The next year was a blur of mindless sex and drugs, I was craving that tiny moment of validation and approval. My body and my soul felt damaged beyond repair, especially my soul. If it hadnʼt been for the boyfriend I somehow managed to get, Iʼve no idea where Iʼd have ended up. He was my rock and, even though weʼre no longer together, I love him still to this day.
Nine months later I was told that Iʼd also contracted Hepatitis C (HCV), something inside me ﬁnally snapped. Id just been told my nan had terminal breast cancer, and on top of all that I was supposed to be revising for my exams.I told my boyfriend that I was going home, I think he knew I wasnʼt coming back – and so did I. Back at home I walked into my nan’s house and I could see the fear in her eyes. She held me close and squeezed me tight for the ﬁrst time in my life as I handed her a huge bunch of freesias, her favourite ﬂower.
The next day I saw my HIV doctor, he wrote a letter to my tutor in London – I wasnʼt going back. I had to get treatment for the HCV, a year long ordeal. My mom found the letter before I could send it, my parents were shocked and upset but I had to bear my heart to them and, fortunately, they were there for me. My parents told my aunts and uncles who were shocked and worried but, thank heavens, very supportive.
A month later I moved all my stuff back home and waved goodbye to London, the place I felt had ﬁnally chewed me up and spat me out, changing me beyond all recognition. I said goodbye to my boyfriend, I just couldnʼt deal with it all, a decision I still sort of regret. The next day I started treatment for HCV and the day after that my nan died. I said goodbye to her for good at her funeral a week later and the life, as I once knew it, was deﬁnitely over.
A little while later I started receiving counselling from Healthy Gay Life (HGL) in Birmingham. Iʼd really hit rock bottom, I had lost everything I thought I once knew. Over the course of the next year, I went from feeling awful, to utterly terrible and back again. But I opened my soul, being brutally honest about what Iʼd put myself through and all of the hurt inside. In a way that year was one of the best of my life, ﬁnding out what really meant something to me and really getting to know myself. I managed to forgive myself for how stupid Iʼd been to move a little past the anger and blame that burned inside.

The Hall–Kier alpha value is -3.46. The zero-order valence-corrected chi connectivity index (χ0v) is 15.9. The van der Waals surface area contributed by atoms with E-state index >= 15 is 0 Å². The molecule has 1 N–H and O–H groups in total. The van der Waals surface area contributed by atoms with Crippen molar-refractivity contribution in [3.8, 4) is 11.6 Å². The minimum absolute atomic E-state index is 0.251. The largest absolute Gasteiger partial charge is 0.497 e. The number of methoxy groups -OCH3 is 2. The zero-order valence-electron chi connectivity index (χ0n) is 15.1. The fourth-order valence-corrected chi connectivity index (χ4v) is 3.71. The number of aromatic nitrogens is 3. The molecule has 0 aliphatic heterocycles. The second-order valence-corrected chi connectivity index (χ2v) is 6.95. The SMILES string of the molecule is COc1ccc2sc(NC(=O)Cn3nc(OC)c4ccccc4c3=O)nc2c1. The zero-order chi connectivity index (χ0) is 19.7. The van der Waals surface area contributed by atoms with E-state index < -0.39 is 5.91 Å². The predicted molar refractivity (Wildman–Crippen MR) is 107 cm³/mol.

Developing a wonderful trusting relationship with the counsellor I had saved me from what I thought would be a life of misery and anger. I began to live my life again slowly and began to rediscover who I was and what I wanted in the process. I began to make friends again, cherishing those few who really were good people and who cared for me genuinely, instead of lots of “friends” who really didnʼt give a monkeys.
Iʼm still learning, getting used to the “new” me, but that feeling of dread and fear is long gone. I felt that if i shared my (hopefully not too long) story with you, it would help others to realise you can get through a whole bunch of horror and that counselling and real, true, friends and family, really can be a saviour, and you will feel “yourself” again.
Hereʼs to the future!